Gina Carano administers the tropical beatdowns of In The Blood
C

Gina Carano administers the tropical beatdowns of In The Blood

C

In The Blood

Director: John Stockwell
Runtime: 90 minutes
Rating: R
Cast: Gina Carano, Cam Gigandet, Danny Trejo

John Stockwell, the Jimmy Buffett of B-movies, tries his hand at the missing-person thriller with In The Blood, yielding mixed results. Though the movie benefits from the credible presence of MMA fighter Gina Carano (Haywire) in the lead and a rogues’ gallery of character actors in the supporting cast, Stockwell never manages to balance his affection for the Caribbean setting with suspense. Like the actor-turned-director’s other hemp-necklace genre flicks (Into The BlueTuristasDark Tide), In The Blood plays like demented cruise-commercial fan fiction. Sunny scenes of beaches, zip lines, and jet-ski rides awkwardly give way to murky violence and a title-explaining backstory so silly one can’t help but imagine it being pitched in the voice of Donald Kaufman.

Carano and Cam Gigandet star as Ava and Derek Grant, a couple of ex-junkies who met in rehab and are now enjoying a sober luxury honeymoon in the Caribbean. Derek breaks his leg during an outing, but disappears on the way to the hospital. Ava suspects that a local criminal named Big Biz (Danny Trejo) might be involved, but can’t get local police chief Garza (Luis Guzmán) to take her seriously. None of the witnesses will admit to having seen Derek or Ava before, and the ambulance service has no record of their call. Derek’s father (Treat Williams) regards her story with suspicion, leading Ava—who has what they call a “dark past”—to undertake the investigation on her own. Her method consists mostly of putting people in headlocks. This is something Carano does very well, and Stockwell films it from angles that put her butt and thighs center-frame, giving the shaky fight sequences a fetishistic R. Crumb vibe.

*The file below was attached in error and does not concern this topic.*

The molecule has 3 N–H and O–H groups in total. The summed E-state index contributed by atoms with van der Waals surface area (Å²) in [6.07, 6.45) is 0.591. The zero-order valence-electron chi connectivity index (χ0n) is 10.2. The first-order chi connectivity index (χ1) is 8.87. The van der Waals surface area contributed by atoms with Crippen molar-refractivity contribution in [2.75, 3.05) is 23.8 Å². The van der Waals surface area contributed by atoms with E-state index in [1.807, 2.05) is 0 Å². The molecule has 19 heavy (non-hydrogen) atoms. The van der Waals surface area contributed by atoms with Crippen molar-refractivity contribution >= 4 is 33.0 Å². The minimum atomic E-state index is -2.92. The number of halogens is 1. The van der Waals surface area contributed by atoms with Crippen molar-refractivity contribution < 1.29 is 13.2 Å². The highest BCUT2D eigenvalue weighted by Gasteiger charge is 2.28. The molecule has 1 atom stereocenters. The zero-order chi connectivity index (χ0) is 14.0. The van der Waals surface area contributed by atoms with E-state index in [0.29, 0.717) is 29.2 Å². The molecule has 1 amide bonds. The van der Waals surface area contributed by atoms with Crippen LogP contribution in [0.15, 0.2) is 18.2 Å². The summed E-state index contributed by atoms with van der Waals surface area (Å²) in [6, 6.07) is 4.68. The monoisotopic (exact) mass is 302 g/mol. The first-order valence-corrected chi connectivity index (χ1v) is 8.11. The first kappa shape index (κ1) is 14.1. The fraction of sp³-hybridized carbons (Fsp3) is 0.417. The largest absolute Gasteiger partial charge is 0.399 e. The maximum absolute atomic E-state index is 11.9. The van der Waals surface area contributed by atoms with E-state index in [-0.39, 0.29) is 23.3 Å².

Stockwell likes blue skies, surf, nightlife, and beautiful women in bikini bottoms. As the plot takes the movie further and further away from the beaches and nightclubs—and requires Carano to don more and more clothing—one can feel his interest slipping. The film’s best fight scene is its first, a nightclub brawl that finds Carano taking on a crowd of people. (Unsurprisingly, the crowd includes several women whose short skirts have a tendency to flip up.) Another early scene manages to build mild suspense out of GoPro footage of Ava, Derek, and a friendly local taking turns on a zip line. However, by the time the movie gets to its rushed, ludicrous big reveal—set in a white, fluorescent-lit, very un-beach-like room, with Ava covered from head to toe in surgical scrubs—Stockwell seems to have grown fidgety and bored with the material. Presumably, so will any potential viewer.

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